Rayner, 22 Pick. 223; Wildes v. Savage, 1 Story, 22; Walker v. Forbes, 25 Ala. 139; Bell v. Kellar, 13 B. Mon. 381. And see Lowe v. Beckwith, 14 B. Mon. 187. This notice must be given in a reasonable time after it is accepted. Id. Notice of the acceptance is not necessary, however, where the acceptance is contemporaneous with the guaranty. Wildes v. Savage, 1 Story, 22; Bleeker v. Hyde, 3 McLean, 279. In New Haven County Bank v. Mitchell, 15 Conn. 206. where A executed a writing, whereby he agreed with B for value received, that he, A, would, at all times, hold himself responsible to B to a limited amount, for such paper as might be indorsed by C and held by B within the amount specified, without notice to be given to A by B, and the guarantor may know distinctly his liability, and have the means of arranging his relations as he would with the party in whose favor the guaranty is given, and take from him security or indemnity. From the reason of the thing we may state the rule to be, that every guarantor must have this opportunity; and unless the transaction is such that of itself it gives him all the knowledge he needs, at a proper time, then this knowledge must be given him by specific notice. The principle which underlies the whole law of guaranty, is that this contract, like every other, must be known to the parties to it. Still, this knowledge need be only a reasonable knowledge; and we understand the courts which hold that notice of acceptance is not always necessary to mean only, that where an offer to guarantee is absolute, and contains in itself no intimation of desire for specific notice of acceptance, it may be supposed that the offerer has a reasonable such writing was simultaneously delivered by A and accepted by B, and B on the credit thereof discounted paper indorsed by C; it was held, 1st, that no other acceptance by B or notice thereof to A was necessary to perfect the obligation of A; 2d, that no notice to A of the amount of credit given by B on the paper indorsed by C was necessary, this being expressly dispensed with by the terms of the contract. - Some authorities hold that not only must the guarantor have reasonable notice of the acceptance of his guaranty, but also of the amount of goods delivered upon it, and that payment for the same has been demanded of the original debtor. Howe v. Nickels, 22 Me. 175. And see Union Bank of Louisiana p. Bowman, 9 La. An. 195; Farm. & Mech. Bank v. Kercheval, 2 Mich. 504. So in Clarke v. Remington, 11 Met. 361, B. by his guaranty engaged to pay C. for goods which C. might, from time to time, sell and deliver to D. C. accepted the guaranty, and R. had notice that it was accepted. C. delivered one parcel of goods to D., for which D. seasonably paid. In September, 1842, C. delivered other goods to D.; in March, 1843, took D.'s note therefor, payable in twenty days, which was never paid. In June, 1843, D. was in business, and had property sufficient to pay C. In April, 1844, D. was discharged from his debts under the insolvent laws, but paid no dividend, and C. did not prove his claim against him under the proceedings in insolvency. C. gave R. no notice of the credit which he had given to D., nor of the state of D.'s accounts with him, nor of D.'s failure to meet his payments, until the 1st of January, 1845, when he demanded payment from R. of the amount due to him from D. Held, that R. was discharged from his liability on the guaranty by C.'s omission to give him seasonable notice of the amount due from D., and of D.'s failure to pay it. See also McGuire v. Newkirk, 1 Eng. (Ark.) 142. In Craft v. Isham, 13 Conn. 28, the facts were, that in April, 1832, A gave B a writing, guaranteeing the payment to B of goods which he should sell to C, to the amount of $1,000, if C should fail to pay at the end of three years. C was the son-in-law of A, and A daily passed C's store, and occasionally purchased goods there. B furnished C goods, to the amount of about $1,000, between the said April and November following, on a credit of four months, the last credit expiring on the 10th of March, 1833. In November, 1834, C became insolvent, and never paid for the goods. No notice was at any time given to A of the acceptance of the guaranty by B, nor was any notice given to him of the amount of the debt due from C for the goods, until November, 1835. In an action by B against A on the guaranty, it was held, that the defendant was entitled to notice, within a reasonable time, of the acceptance of the guaranty by the plaintiff, and of the amount of the goods furnished under it, and that the notice given in this case was not within a reasonable time.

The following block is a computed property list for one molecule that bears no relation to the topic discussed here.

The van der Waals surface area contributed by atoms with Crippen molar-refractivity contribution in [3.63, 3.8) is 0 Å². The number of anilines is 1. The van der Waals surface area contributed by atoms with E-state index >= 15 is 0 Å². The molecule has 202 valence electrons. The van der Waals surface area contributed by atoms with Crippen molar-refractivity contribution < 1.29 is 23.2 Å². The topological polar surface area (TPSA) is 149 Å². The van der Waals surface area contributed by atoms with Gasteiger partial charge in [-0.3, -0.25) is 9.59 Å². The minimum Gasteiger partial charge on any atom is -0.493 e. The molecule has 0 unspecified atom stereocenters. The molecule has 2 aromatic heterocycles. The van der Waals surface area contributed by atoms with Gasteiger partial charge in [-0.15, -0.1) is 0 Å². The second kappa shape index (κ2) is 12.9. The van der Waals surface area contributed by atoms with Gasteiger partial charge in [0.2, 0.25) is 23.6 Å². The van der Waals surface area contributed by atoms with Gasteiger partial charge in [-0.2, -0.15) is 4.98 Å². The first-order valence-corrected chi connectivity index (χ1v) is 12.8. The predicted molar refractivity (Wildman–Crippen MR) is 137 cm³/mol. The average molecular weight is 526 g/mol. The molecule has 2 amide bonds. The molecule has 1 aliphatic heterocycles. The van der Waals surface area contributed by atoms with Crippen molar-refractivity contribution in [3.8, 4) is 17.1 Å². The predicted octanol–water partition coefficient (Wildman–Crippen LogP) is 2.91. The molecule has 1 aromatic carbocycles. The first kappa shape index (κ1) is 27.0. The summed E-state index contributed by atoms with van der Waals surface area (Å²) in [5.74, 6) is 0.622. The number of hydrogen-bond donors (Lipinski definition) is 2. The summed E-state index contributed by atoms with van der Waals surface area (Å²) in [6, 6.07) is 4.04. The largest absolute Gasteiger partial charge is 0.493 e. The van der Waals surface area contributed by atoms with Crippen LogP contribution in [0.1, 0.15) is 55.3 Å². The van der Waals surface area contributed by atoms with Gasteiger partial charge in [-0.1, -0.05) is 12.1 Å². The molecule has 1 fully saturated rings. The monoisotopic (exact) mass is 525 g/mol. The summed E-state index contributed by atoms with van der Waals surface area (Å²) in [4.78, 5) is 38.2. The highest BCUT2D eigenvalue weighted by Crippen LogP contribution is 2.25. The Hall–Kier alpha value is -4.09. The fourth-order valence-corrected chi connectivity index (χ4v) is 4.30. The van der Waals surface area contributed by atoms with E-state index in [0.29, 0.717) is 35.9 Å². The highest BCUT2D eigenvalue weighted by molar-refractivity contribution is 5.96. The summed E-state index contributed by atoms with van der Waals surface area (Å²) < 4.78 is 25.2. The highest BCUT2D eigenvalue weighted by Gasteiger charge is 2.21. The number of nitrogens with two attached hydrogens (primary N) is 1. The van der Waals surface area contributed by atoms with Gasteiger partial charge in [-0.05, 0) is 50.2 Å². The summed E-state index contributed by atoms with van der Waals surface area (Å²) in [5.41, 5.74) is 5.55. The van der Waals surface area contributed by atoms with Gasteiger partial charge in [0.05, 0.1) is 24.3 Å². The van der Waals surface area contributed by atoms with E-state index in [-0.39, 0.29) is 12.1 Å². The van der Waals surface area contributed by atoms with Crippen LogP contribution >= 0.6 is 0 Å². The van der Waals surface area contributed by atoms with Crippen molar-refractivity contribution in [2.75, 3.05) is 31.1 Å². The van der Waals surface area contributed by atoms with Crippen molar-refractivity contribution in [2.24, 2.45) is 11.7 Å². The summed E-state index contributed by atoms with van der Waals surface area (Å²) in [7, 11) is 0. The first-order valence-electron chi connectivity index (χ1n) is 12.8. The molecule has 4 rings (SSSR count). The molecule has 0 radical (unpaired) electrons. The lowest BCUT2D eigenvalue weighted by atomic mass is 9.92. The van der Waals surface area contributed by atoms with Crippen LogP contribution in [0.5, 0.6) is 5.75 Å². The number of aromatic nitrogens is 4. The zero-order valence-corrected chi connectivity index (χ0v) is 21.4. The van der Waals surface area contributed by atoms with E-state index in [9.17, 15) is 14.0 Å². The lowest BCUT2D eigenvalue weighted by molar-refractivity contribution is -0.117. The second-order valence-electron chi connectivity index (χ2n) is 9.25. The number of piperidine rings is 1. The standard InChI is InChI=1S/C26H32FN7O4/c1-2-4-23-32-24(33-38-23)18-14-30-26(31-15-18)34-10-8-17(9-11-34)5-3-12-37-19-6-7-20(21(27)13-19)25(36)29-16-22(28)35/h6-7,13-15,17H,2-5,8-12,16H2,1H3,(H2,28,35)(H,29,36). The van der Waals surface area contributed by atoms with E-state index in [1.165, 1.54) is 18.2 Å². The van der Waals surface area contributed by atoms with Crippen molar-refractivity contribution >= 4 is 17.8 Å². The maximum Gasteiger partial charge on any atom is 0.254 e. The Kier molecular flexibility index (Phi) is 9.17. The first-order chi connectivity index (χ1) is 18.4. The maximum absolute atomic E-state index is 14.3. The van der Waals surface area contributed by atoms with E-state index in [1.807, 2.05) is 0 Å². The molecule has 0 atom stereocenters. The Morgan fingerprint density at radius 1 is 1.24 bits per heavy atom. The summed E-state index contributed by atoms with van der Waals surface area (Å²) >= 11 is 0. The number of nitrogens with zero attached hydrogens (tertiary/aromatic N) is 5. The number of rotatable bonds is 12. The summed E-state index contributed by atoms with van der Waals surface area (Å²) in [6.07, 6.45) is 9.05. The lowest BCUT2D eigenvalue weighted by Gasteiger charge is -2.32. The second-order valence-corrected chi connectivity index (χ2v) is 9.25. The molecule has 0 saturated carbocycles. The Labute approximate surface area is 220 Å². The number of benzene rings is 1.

1 Thompson v. Glover, 78 Ky. 193; Crittenden v. Fiske, 46 Mich. 70. If the guaranty is definite and absolute in terms, notice is not necessary; as, "I will sign the note with A. for the cow bought of B.," Carman v. Elledge, 40 Ia. 409; and "If A. purchases a case of tobacco on credit, I agree to see the same paid for in four months," Case v. Howard, 41 Ia. 479. And so of a guaranty of an existing liability, as where goods were sold on an oral guaranty, and the guarantor subsequently requested in writing to "give A. a little more time and I will see that you get your money." Wills v. Boss, 77 Ind. 1.

2 A direct promise to guarantee for future indebtedness requires no notice of acceptance. Wilcox v. Draper, 12 Neb. 138; Kline v. Raymond, 70 Ind. 271. A guaranty for existing and future indebtedness," unconditionally at all times," under seal and expressed for a nominal consideration, given to the debtor for delivery to the guarantee, and by him acted upon, requires no notice to the guarantor of acceptance, or of the amount of indebtedness, or of the default of payment, Davis v. Wells, 104 U. S. 159; see also King v. Batterson, 13 R. I. 117. But notice was held necessary of the acceptance of a guaranty sent by letter to a general purchasing agent, and by him shown to the guarantee. Claflin v. Briant, 58 Ga. 414. - Notice of acceptance may be waived, as by a letter recognizing liability on a prior guaranty and promising to make it good. Farwell v. Sully, 38 Ia. 387.